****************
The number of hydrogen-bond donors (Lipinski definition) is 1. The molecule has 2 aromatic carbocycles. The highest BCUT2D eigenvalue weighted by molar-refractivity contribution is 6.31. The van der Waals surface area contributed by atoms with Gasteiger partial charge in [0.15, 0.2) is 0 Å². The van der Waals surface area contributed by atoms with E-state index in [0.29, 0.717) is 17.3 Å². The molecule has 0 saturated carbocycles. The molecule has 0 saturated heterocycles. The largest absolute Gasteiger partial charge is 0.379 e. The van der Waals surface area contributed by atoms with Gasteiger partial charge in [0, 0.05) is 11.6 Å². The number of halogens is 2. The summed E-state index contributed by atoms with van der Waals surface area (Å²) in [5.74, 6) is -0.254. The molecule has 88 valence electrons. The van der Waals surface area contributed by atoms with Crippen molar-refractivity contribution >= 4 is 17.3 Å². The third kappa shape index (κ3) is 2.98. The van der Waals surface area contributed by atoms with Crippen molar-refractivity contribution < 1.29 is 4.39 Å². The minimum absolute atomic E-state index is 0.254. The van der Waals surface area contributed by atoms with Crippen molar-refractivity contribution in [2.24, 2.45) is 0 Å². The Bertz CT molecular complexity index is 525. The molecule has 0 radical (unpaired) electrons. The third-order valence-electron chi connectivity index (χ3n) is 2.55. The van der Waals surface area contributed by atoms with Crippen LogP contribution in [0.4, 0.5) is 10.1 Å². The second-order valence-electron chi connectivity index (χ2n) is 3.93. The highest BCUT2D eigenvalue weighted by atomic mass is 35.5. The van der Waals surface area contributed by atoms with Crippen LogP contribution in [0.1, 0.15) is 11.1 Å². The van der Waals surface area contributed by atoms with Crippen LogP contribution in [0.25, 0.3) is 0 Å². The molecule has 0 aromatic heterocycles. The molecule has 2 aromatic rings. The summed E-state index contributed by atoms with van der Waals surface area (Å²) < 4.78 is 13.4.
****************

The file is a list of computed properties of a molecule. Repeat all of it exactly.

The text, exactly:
The number of hydrogen-bond donors (Lipinski definition) is 1. The molecule has 2 aromatic carbocycles. The highest BCUT2D eigenvalue weighted by molar-refractivity contribution is 6.31. The van der Waals surface area contributed by atoms with Gasteiger partial charge in [0.15, 0.2) is 0 Å². The van der Waals surface area contributed by atoms with E-state index in [0.29, 0.717) is 17.3 Å². The molecule has 0 saturated carbocycles. The molecule has 0 saturated heterocycles. The largest absolute Gasteiger partial charge is 0.379 e. The van der Waals surface area contributed by atoms with Gasteiger partial charge in [0, 0.05) is 11.6 Å². The number of halogens is 2. The summed E-state index contributed by atoms with van der Waals surface area (Å²) in [5.74, 6) is -0.254. The molecule has 88 valence electrons. The van der Waals surface area contributed by atoms with Crippen molar-refractivity contribution >= 4 is 17.3 Å². The third kappa shape index (κ3) is 2.98. The van der Waals surface area contributed by atoms with Crippen molar-refractivity contribution < 1.29 is 4.39 Å². The minimum absolute atomic E-state index is 0.254. The van der Waals surface area contributed by atoms with Crippen molar-refractivity contribution in [2.24, 2.45) is 0 Å². The Bertz CT molecular complexity index is 525. The molecule has 0 radical (unpaired) electrons. The third-order valence-electron chi connectivity index (χ3n) is 2.55. The van der Waals surface area contributed by atoms with Crippen LogP contribution in [0.4, 0.5) is 10.1 Å². The second-order valence-electron chi connectivity index (χ2n) is 3.93. The highest BCUT2D eigenvalue weighted by atomic mass is 35.5. The van der Waals surface area contributed by atoms with Crippen LogP contribution in [0.1, 0.15) is 11.1 Å². The van der Waals surface area contributed by atoms with Crippen LogP contribution in [0.25, 0.3) is 0 Å². The molecule has 0 aromatic heterocycles. The molecule has 2 aromatic rings. The summed E-state index contributed by atoms with van der Waals surface area (Å²) < 4.78 is 13.4.